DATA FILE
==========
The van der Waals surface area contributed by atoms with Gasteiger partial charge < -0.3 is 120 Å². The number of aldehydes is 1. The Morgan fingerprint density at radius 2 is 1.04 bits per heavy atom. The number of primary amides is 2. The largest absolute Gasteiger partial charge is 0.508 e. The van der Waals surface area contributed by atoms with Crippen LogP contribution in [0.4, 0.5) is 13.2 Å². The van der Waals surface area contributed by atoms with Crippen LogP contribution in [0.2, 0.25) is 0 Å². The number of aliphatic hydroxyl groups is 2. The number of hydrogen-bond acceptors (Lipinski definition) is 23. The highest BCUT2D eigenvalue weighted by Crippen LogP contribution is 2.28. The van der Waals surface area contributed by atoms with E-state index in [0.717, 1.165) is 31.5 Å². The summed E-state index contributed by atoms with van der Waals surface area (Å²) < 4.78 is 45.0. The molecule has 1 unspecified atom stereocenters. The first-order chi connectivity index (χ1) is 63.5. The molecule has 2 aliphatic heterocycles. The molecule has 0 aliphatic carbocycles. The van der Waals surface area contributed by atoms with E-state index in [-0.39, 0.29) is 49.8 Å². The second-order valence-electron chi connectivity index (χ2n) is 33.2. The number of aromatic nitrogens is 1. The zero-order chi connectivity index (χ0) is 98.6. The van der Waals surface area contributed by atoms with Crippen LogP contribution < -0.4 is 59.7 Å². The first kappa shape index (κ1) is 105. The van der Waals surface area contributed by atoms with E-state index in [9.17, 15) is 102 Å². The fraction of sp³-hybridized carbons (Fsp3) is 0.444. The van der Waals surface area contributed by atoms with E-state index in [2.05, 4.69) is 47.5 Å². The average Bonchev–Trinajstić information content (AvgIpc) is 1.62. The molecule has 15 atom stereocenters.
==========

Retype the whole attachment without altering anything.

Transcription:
The van der Waals surface area contributed by atoms with Gasteiger partial charge < -0.3 is 120 Å². The number of aldehydes is 1. The Morgan fingerprint density at radius 2 is 1.04 bits per heavy atom. The number of primary amides is 2. The largest absolute Gasteiger partial charge is 0.508 e. The van der Waals surface area contributed by atoms with Crippen LogP contribution in [0.4, 0.5) is 13.2 Å². The van der Waals surface area contributed by atoms with Crippen LogP contribution in [0.2, 0.25) is 0 Å². The number of aliphatic hydroxyl groups is 2. The number of hydrogen-bond acceptors (Lipinski definition) is 23. The highest BCUT2D eigenvalue weighted by Crippen LogP contribution is 2.28. The van der Waals surface area contributed by atoms with E-state index in [0.717, 1.165) is 31.5 Å². The summed E-state index contributed by atoms with van der Waals surface area (Å²) < 4.78 is 45.0. The molecule has 1 unspecified atom stereocenters. The first-order chi connectivity index (χ1) is 63.5. The molecule has 2 aliphatic heterocycles. The molecule has 0 aliphatic carbocycles. The van der Waals surface area contributed by atoms with E-state index in [-0.39, 0.29) is 49.8 Å². The second-order valence-electron chi connectivity index (χ2n) is 33.2. The number of aromatic nitrogens is 1. The zero-order chi connectivity index (χ0) is 98.6. The van der Waals surface area contributed by atoms with Crippen LogP contribution < -0.4 is 59.7 Å². The first kappa shape index (κ1) is 105. The van der Waals surface area contributed by atoms with E-state index in [9.17, 15) is 102 Å². The fraction of sp³-hybridized carbons (Fsp3) is 0.444. The van der Waals surface area contributed by atoms with E-state index in [2.05, 4.69) is 47.5 Å². The average Bonchev–Trinajstić information content (AvgIpc) is 1.62. The molecule has 15 atom stereocenters.